When I first saw the headline suggesting that President Donald Trump may commit former Illinois governor Rod Blagojevich’s prison sentence, I hoped it was fake news, but I knew better.
Since he’s been in office, the president has been using his power to pardon his political allies. His ties to them appear to be his only motivation for granting clemency. For instance, he recently pardoned Dinesh D’Souza (a fellow conservative) without offering a clear explanation why.
In defense of his decision to grant a reprieve for D’Souza, Trump claimed that he had been treated unfairly, yet he couldn’t specify how he had been treated unfairly. D’Souza himself pleaded guilty to campaign fraud charges in 2014.
With regard to the Illinois case, it’s slightly troubling that Trump doesn’t even seem to know how much time Rod Blagojevich is serving. The president remarked that he thought 18 years behind bars was too long for making a bad decision, yet the disgraced Illinois politician is only serving a 14-year-sentence. His crime: attempting to sell the Senate seat Barack Obama relinquished when he became President. If you’re going to grant clemency to some one, shouldn’t you know every last detail or their case?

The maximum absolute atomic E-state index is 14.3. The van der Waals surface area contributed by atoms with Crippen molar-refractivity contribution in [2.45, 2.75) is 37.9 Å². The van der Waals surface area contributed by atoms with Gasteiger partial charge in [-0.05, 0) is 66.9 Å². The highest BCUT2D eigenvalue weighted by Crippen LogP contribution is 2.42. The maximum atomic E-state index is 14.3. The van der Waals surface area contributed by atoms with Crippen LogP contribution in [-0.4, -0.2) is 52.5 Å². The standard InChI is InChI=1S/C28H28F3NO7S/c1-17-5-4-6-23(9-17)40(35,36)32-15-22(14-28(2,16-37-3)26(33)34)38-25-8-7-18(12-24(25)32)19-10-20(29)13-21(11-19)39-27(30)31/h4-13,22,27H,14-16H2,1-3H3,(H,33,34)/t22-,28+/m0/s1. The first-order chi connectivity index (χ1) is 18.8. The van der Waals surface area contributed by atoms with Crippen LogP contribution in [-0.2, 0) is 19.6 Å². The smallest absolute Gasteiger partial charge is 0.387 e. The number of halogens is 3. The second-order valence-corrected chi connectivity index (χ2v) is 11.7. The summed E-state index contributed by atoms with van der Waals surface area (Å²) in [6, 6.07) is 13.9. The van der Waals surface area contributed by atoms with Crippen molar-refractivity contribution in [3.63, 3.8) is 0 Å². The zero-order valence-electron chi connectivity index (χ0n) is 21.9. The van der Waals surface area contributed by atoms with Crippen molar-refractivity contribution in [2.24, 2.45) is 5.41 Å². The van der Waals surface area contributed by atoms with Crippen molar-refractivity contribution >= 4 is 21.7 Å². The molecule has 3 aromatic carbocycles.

With Trump’s penchant for impulsivity and his sometimes questionable knowledge of the facts, his pardoning patterns seem to have more to do with his whims than good sense. How much credibility do these pardons have when there’s no consistent rationale behind them?
Trump is essentially sending the message that corruption is OK if you have friends in high places. If you have the right connections, you’re above the law. Once he starts giving people a free pass to make unethical choices, he’s breeding a culture of unconscionable behavior, which seems to flourish well enough without his encouragement. Letting this kind of activity go unchecked will make it difficult to rein it in not if, but when, it gets out of hand.
As the leader of the free world, Trump must stop rewarding bad or highly-questionable behavior. As I’ve probably mentioned before, it’s difficult to walk in authority once a precedent has been set for lax enforcement of basic principles of integrity.
Filed under: Uncategorized